While his fellow kibbutzniks tend to be more circumspect, using terms like “not disappointed” or “satisfied but with concerns” to describe their feelings about the new government, Shklar is almost gushing. “I am very happy with the feeling of unity it has created in this country,” says the 63-year-old. “And just like I’m always happy to sit with my friends at Be’eri [a secular and left-leaning kibbutz on the Gaza border] and Nahal Oz, I’m happy to have my party sitting right now in the same government as Labor and Meretz.”

In principle, he says, he even supports a two-state solution (“So long as we’re talking about a Palestinian state and a Jewish state, rather than a Palestinian state and a state for all its citizens”), but doesn’t believe it will happen in his lifetime.

Like most of his neighbors here on Alumim who support the government, he also has grave concerns about United Arab List and its connections to what he says are some of the more radical elements in the Palestinian national movement. “But you know what? I’m willing to swallow that bitter pill in exchange for a government like this one.”

His neighbor Eran Braverman is above all happy to see the two ultra-Orthodox parties, United Torah Judaism and Shas, out of power for the first time in many years. “For me, the fact that the Haredi parties no longer have the capacity to blackmail the government has made the coalition deal a lot sweeter,” says the 61-year-old carrot grower.

Eran Braverman from Kibbutz Alumim.Credit: Eliahu Hershkovitz

And strange as it may sound, he’s delighted that the Labor Party is part of this new government. “I hate to say it, but when it comes to helping us farmers, the Labor lawmakers have done a lot more for us than Yamina,” he says.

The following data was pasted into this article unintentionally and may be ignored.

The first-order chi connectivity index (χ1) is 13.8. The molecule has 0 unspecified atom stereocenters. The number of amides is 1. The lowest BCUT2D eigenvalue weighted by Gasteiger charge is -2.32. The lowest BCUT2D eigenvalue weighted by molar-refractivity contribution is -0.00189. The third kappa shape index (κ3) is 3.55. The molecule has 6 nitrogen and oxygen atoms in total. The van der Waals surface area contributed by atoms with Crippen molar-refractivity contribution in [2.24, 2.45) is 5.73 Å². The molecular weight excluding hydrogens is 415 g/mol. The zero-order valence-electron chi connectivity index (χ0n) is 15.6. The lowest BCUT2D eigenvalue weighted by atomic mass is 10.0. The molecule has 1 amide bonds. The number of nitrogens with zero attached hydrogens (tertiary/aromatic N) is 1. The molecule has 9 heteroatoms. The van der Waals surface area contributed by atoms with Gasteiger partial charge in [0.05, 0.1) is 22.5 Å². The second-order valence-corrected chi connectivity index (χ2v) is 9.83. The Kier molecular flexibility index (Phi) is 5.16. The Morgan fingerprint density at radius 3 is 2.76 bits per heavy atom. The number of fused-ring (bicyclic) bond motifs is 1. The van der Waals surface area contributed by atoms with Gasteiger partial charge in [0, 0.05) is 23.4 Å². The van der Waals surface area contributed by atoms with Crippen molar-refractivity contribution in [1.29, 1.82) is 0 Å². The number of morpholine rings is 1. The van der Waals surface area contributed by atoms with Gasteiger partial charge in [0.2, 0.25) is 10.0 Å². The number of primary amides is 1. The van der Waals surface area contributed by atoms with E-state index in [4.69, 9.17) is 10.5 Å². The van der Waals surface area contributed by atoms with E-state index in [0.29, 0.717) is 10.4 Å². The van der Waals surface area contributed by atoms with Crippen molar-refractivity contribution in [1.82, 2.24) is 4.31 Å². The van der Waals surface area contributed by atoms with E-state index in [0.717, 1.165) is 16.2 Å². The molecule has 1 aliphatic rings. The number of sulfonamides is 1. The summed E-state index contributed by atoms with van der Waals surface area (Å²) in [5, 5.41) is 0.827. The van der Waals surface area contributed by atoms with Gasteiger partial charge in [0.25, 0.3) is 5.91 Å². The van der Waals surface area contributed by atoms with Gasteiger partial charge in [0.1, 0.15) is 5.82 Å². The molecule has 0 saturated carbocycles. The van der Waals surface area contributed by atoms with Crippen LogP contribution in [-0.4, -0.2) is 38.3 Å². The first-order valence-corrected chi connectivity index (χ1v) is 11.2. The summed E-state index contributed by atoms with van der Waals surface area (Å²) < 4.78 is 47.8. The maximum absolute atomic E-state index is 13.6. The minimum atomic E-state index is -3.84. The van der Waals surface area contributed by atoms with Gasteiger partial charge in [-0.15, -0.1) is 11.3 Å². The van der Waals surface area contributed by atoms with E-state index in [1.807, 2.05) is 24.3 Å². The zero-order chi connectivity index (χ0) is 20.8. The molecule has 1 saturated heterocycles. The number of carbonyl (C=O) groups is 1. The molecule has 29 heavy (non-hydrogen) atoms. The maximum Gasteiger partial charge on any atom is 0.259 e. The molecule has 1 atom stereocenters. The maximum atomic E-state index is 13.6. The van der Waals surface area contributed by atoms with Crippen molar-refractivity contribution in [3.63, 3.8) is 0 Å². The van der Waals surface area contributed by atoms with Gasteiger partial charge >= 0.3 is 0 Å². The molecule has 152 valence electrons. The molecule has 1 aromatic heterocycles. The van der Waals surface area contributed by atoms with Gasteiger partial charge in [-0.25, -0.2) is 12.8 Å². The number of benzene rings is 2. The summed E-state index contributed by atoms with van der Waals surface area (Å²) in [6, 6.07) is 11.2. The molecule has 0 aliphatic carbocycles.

For these Yamina voters, who represent the majority on this kibbutz, it is difficult to fathom the level of hatred directed at Bennett these days among supporters of Netanyahu and Smotrich.

“I grew up on the knees of the national religious movement,” says Avi Fraiman, 65, who runs Alumim’s dairy. “But I would never consider Bennett a traitor, an opportunist or a thief for doing what he did. I don’t understand how they can say such things. What choice did he really have if we were going to avoid yet another election?”

‘Extremely heartwarming’

Down the road at Nahal Oz, Danny Rachamim is serving coffee to a group of neighbors gathered on his porch as the sun begins to set.

“Beyond anything else, I’m thrilled that the previous government is out,” says the 67-year-old veteran kibbutznik, who runs the irrigation system at Nahal Oz.

Danny Rachamim.Credit: Eliahu Hershkovitz

“I’m no fan of Bennett’s,” he adds, “but as far as I’m concerned, anything would have been preferable to the situation that existed beforehand. If the Netanyahu government had stayed in power, we would’ve been on our way to a major catastrophe in this country.”